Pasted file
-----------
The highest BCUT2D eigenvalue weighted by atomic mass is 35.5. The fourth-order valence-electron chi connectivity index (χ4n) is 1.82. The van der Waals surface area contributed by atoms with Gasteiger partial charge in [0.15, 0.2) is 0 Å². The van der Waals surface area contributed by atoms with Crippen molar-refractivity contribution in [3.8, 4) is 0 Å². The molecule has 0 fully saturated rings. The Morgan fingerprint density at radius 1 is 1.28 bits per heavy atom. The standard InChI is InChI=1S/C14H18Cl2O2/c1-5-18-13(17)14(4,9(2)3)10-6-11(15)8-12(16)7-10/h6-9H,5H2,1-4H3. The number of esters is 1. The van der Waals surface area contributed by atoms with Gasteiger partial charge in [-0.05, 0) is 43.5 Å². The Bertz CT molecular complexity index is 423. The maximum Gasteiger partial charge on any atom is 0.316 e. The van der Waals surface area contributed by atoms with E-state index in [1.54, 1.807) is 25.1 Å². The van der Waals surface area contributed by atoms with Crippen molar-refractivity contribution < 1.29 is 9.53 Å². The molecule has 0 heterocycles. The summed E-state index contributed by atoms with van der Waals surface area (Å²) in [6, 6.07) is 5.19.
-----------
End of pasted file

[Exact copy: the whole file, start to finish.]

The highest BCUT2D eigenvalue weighted by atomic mass is 35.5. The fourth-order valence-electron chi connectivity index (χ4n) is 1.82. The van der Waals surface area contributed by atoms with Gasteiger partial charge in [0.15, 0.2) is 0 Å². The van der Waals surface area contributed by atoms with Crippen molar-refractivity contribution in [3.8, 4) is 0 Å². The molecule has 0 fully saturated rings. The Morgan fingerprint density at radius 1 is 1.28 bits per heavy atom. The standard InChI is InChI=1S/C14H18Cl2O2/c1-5-18-13(17)14(4,9(2)3)10-6-11(15)8-12(16)7-10/h6-9H,5H2,1-4H3. The number of esters is 1. The van der Waals surface area contributed by atoms with Gasteiger partial charge in [-0.05, 0) is 43.5 Å². The Bertz CT molecular complexity index is 423. The maximum Gasteiger partial charge on any atom is 0.316 e. The van der Waals surface area contributed by atoms with E-state index in [1.54, 1.807) is 25.1 Å². The van der Waals surface area contributed by atoms with Crippen molar-refractivity contribution < 1.29 is 9.53 Å². The molecule has 0 heterocycles. The summed E-state index contributed by atoms with van der Waals surface area (Å²) in [6, 6.07) is 5.19.